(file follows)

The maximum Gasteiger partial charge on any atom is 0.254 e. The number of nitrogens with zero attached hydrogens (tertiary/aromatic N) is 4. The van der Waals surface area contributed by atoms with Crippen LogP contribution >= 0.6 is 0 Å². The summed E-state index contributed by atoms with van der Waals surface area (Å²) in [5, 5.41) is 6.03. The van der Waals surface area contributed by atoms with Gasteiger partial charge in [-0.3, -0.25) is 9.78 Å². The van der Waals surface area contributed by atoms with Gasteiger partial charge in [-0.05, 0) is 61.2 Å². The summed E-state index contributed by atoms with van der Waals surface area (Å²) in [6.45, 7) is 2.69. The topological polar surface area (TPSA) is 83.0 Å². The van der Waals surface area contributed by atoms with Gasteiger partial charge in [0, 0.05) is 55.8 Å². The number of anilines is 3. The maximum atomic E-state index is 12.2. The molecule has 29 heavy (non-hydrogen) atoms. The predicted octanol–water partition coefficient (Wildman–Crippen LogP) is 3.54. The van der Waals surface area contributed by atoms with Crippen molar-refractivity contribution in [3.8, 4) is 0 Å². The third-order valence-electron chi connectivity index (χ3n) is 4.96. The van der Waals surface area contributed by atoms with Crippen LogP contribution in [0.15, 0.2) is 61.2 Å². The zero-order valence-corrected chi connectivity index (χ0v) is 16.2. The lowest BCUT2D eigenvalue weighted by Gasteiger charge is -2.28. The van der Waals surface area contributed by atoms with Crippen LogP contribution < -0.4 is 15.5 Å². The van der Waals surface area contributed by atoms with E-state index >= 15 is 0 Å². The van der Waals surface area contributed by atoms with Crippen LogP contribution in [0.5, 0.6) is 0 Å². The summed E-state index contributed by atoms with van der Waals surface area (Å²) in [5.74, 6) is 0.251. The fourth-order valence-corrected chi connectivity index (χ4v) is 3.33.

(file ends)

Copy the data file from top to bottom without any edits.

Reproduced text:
The maximum Gasteiger partial charge on any atom is 0.254 e. The number of nitrogens with zero attached hydrogens (tertiary/aromatic N) is 4. The van der Waals surface area contributed by atoms with Crippen LogP contribution >= 0.6 is 0 Å². The summed E-state index contributed by atoms with van der Waals surface area (Å²) in [5, 5.41) is 6.03. The van der Waals surface area contributed by atoms with Gasteiger partial charge in [-0.3, -0.25) is 9.78 Å². The van der Waals surface area contributed by atoms with Gasteiger partial charge in [-0.05, 0) is 61.2 Å². The summed E-state index contributed by atoms with van der Waals surface area (Å²) in [6.45, 7) is 2.69. The topological polar surface area (TPSA) is 83.0 Å². The van der Waals surface area contributed by atoms with Gasteiger partial charge in [0, 0.05) is 55.8 Å². The number of anilines is 3. The maximum atomic E-state index is 12.2. The molecule has 29 heavy (non-hydrogen) atoms. The predicted octanol–water partition coefficient (Wildman–Crippen LogP) is 3.54. The van der Waals surface area contributed by atoms with Crippen molar-refractivity contribution in [3.8, 4) is 0 Å². The third-order valence-electron chi connectivity index (χ3n) is 4.96. The van der Waals surface area contributed by atoms with Crippen LogP contribution in [0.15, 0.2) is 61.2 Å². The zero-order valence-corrected chi connectivity index (χ0v) is 16.2. The lowest BCUT2D eigenvalue weighted by Gasteiger charge is -2.28. The van der Waals surface area contributed by atoms with Crippen LogP contribution < -0.4 is 15.5 Å². The van der Waals surface area contributed by atoms with E-state index >= 15 is 0 Å². The van der Waals surface area contributed by atoms with Crippen LogP contribution in [0.5, 0.6) is 0 Å². The summed E-state index contributed by atoms with van der Waals surface area (Å²) in [5.74, 6) is 0.251. The fourth-order valence-corrected chi connectivity index (χ4v) is 3.33.